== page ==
Saturday, February 26, 2005

Women's Clothing

Two news stories I saw recently, School Board Bans Photo Of Girl Wearing Tux and Condoleezza Rice's Commanding Clothes, bounced off each other in my head.

In the first one, a high-school senior's picture was yanked from the yearbook because she wore the tux that was required attire for the boys instead of the gown-and-pearls uniform for the girls. The school claims it's just because she didn't follow the rules, but the girl thinks it has more to do with her being a lesbian. My conservative father saw the story and didn't see anything wrong with the girl in a tux. He suggested that the school was either caught up in their own power, or else they were afraid that the boys would start wearing the gowns and pearls. Which you know some would, just for the shock value.

But the Rice story brought another possible explanation to my head. It discussed how Rice, on her trip to Europe, didn't wear the bland, pastel suits of other female dignitaries such as Albright, but instead wore all black: high-heel boots, a short dress, and a long jacket (cue Cake here). Here's the paragraph that linked the two articles:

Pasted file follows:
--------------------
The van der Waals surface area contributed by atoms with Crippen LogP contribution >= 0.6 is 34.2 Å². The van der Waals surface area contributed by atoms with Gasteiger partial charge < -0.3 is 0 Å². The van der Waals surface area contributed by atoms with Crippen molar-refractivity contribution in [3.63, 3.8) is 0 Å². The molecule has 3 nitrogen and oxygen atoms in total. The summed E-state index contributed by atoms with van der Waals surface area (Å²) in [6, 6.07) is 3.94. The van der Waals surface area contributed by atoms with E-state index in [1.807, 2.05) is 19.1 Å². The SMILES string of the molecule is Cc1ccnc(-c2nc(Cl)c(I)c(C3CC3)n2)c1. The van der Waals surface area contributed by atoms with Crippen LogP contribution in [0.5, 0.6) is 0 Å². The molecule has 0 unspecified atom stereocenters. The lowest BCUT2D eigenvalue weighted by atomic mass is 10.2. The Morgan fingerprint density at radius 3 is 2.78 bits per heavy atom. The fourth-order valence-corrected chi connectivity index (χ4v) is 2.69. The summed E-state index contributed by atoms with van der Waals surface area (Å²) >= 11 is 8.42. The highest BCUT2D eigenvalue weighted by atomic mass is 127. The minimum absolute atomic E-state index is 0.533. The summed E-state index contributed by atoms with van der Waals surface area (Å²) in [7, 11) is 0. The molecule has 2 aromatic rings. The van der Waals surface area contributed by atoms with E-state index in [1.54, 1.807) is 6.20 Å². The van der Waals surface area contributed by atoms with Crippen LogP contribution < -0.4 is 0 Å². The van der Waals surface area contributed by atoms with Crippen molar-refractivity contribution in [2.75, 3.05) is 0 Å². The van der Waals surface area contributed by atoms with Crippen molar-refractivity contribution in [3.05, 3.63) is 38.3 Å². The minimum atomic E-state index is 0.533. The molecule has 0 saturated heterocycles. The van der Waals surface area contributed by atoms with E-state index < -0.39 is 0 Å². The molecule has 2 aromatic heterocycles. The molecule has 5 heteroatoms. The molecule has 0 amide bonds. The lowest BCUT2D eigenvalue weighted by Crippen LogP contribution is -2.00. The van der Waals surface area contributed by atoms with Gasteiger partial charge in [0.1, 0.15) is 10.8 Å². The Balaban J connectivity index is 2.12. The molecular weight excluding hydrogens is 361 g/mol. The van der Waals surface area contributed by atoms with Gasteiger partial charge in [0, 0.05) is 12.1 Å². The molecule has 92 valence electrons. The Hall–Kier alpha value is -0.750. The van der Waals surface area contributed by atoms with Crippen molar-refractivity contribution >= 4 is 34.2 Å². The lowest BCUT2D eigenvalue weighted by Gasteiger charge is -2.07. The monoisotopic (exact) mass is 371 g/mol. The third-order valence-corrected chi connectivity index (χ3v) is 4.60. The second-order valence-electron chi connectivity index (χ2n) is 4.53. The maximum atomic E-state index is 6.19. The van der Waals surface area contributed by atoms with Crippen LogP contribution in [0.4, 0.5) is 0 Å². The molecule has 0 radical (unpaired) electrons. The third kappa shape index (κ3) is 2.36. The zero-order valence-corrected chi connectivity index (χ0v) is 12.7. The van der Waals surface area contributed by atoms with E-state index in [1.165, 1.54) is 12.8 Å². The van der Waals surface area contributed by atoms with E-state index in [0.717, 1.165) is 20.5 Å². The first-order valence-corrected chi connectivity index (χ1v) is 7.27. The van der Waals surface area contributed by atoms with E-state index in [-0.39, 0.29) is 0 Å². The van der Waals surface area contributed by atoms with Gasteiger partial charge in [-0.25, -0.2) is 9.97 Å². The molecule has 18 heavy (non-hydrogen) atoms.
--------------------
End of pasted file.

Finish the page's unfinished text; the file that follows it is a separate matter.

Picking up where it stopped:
But the sexual frisson in Rice's look also comes from the tension of a woman dressed in vaguely masculine attire -- that is, the long, military-inspired jacket. When the designer Yves Saint Laurent first encouraged women to wear trousers more than 30 years ago, his reasons were not simply because pants are comfortable or practical. He knew that the sight of a woman draped in the accouterments of a man is sexually provocative. A woman was embracing something forbidden.

So perhaps the tux was just too sexy for some of the school board members...

No comments: